Despite all the political rhetoric and dire warnings, the reality is that Israel is in an excellent demographic situation, especially compared to other Middle Eastern countries. To take an example, Iran’s population has been aging at an alarming rate. Combined with a poor economy that is ill-equipped to deal with an elderly population and ethno-political unrest, Iran and several other Middle Eastern countries have entered a so-called “death spiral.”

As for the West Bank and Gaza, since the 1993 Oslo Accords, Israel no longer controls the data on birth rates. Instead, the information is supplied by the Palestinian Authority and has been found to be highly unreliable. Likely, the PA inflates the numbers for psychological and financial gain. Several Israeli demographers have found the official PA Arab population numbers to be inflated by as much as one million. Similarly, there have been large disparities between the official fertility figures for Arab women and those supplied by reliable sources such as the CIA Factbook.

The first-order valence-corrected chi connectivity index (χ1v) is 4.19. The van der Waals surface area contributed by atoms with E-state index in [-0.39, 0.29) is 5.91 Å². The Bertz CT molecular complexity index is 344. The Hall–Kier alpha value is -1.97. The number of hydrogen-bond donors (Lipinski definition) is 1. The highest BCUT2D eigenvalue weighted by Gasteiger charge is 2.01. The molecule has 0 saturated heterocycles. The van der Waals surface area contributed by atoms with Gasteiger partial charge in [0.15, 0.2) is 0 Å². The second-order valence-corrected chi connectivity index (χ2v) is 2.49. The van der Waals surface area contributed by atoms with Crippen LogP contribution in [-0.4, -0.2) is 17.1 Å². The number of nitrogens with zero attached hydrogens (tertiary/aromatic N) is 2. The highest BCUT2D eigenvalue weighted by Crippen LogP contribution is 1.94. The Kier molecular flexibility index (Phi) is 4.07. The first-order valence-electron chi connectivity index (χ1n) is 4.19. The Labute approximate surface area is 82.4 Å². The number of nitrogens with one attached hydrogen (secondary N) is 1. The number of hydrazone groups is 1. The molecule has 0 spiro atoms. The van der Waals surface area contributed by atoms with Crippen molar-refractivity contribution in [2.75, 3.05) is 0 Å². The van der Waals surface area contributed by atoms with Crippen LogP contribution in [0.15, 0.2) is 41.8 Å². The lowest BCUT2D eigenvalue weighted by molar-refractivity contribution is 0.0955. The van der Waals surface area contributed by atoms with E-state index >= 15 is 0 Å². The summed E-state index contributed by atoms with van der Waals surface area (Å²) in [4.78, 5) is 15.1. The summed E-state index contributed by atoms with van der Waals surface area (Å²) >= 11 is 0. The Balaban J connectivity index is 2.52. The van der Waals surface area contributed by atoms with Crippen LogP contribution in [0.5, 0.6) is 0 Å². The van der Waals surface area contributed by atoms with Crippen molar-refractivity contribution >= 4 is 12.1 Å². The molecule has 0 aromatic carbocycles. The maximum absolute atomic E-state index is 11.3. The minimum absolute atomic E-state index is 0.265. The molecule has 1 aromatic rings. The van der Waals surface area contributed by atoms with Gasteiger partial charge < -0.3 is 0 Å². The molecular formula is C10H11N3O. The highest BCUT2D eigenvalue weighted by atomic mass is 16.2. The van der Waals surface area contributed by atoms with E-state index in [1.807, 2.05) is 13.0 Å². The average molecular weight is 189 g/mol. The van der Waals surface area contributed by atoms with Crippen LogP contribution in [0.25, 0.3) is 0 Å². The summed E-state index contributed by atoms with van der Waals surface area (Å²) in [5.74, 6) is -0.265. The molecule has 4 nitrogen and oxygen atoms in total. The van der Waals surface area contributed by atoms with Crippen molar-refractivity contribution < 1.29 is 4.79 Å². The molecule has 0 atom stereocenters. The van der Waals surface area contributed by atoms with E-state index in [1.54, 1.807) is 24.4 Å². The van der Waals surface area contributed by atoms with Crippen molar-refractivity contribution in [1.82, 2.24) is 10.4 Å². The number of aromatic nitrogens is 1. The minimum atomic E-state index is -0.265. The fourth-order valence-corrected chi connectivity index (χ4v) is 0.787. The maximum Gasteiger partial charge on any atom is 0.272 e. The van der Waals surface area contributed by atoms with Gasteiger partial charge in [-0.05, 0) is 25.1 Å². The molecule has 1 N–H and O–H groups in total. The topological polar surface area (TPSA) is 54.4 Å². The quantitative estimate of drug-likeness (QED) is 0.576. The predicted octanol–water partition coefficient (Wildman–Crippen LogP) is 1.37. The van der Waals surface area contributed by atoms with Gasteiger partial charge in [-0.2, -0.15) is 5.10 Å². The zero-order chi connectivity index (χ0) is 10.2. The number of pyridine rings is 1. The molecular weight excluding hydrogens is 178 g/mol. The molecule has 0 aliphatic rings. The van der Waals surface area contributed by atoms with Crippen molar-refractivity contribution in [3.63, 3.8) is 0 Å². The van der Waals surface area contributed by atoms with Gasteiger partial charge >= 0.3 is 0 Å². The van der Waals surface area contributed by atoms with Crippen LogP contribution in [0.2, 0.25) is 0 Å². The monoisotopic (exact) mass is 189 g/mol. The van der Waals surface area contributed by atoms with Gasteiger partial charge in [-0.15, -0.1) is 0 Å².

According to the most sources, both Palestinian and Israeli Arab birth rates have been on the decline for a while now while Jewish Israeli birth rates have been growing at a record pace. In the face of this massive shift, scholars such as Arnon Sofer changed tactics and started claiming that the demographic threat to Israel was now an anti-Zionist Chareidi majority. This claim proved to be spurious as well.